In the face of persistent skills gaps, employers recognize the need to track evolving skill requirements and the growing role of multi-skilling in order to facilitate an agile workforce. Over the next three years, organizations expect:

  • A 44% increase in those identifying changes in skills required to get work done as a key driver of change
  • A 53% increase in those focusing on multi-skilling to enable employees to do tasks from different jobs as a key driver of change

In addition, the number of organizations anticipating building talent ecosystems encompassing alternative work models over the next three years is expected to double.

However, employers are challenged when it comes to using analytics to build skills-based work strategies. In fact, even among high-performing organizations, less than a third are effective at using analytics to track and measure skills of existing employees in the organization (30%) or skills required to get work done (29%).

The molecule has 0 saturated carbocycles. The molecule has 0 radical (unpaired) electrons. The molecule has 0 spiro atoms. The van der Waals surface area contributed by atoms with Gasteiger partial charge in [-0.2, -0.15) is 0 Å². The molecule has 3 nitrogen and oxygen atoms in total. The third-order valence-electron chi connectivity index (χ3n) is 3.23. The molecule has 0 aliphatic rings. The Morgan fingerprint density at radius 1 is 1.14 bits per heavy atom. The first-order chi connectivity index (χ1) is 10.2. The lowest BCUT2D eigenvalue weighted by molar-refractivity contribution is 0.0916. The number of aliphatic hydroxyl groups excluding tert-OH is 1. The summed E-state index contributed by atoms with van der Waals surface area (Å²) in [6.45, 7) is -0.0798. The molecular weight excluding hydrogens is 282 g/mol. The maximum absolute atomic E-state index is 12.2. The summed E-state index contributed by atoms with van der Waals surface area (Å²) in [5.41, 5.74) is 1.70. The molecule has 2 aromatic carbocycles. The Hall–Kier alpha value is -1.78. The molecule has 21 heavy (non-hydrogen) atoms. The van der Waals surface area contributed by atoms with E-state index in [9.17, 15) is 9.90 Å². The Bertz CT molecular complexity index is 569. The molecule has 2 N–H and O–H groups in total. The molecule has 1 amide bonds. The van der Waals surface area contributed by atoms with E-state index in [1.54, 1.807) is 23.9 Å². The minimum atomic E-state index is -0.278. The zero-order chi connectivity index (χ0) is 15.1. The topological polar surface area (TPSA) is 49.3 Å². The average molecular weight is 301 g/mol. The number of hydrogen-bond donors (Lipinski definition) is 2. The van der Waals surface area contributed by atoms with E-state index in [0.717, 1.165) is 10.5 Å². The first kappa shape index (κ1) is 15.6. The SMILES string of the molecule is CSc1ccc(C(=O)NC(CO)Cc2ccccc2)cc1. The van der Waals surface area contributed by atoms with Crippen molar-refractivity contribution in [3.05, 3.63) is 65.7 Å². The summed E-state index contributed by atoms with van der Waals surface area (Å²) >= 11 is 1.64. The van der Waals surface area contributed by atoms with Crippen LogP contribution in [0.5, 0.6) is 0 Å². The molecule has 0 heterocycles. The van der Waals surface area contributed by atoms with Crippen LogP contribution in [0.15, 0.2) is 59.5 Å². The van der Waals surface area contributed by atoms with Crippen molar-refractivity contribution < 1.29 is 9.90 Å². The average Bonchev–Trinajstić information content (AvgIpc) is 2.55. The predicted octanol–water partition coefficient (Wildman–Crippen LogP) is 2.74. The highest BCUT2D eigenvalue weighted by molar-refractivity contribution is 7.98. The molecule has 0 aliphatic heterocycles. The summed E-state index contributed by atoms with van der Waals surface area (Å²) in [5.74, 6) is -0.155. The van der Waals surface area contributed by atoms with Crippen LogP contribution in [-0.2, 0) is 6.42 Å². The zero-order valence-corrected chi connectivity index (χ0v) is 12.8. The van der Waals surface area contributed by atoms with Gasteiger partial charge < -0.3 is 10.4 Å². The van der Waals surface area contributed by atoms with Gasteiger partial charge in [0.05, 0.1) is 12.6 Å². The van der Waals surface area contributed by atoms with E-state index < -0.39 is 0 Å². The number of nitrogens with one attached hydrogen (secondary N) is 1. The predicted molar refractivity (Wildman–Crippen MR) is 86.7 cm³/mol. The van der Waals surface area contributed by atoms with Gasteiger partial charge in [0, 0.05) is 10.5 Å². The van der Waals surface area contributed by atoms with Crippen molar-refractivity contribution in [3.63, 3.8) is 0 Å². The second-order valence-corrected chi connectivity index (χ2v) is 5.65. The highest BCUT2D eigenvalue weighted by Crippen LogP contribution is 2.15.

Actions for employers to consider:
  • Identify new sources of talent based on your organization's new work patterns for where, when and how work gets done.
  • Recognize how work and skills are changing based on technology, digitalization and worker preferences for flexibility.
  • Redesign jobs leveraging data science to identify emerging skills and new work value.
  • Consider aligning Total Rewards with new ways of working.

Resetting Total Rewards philosophy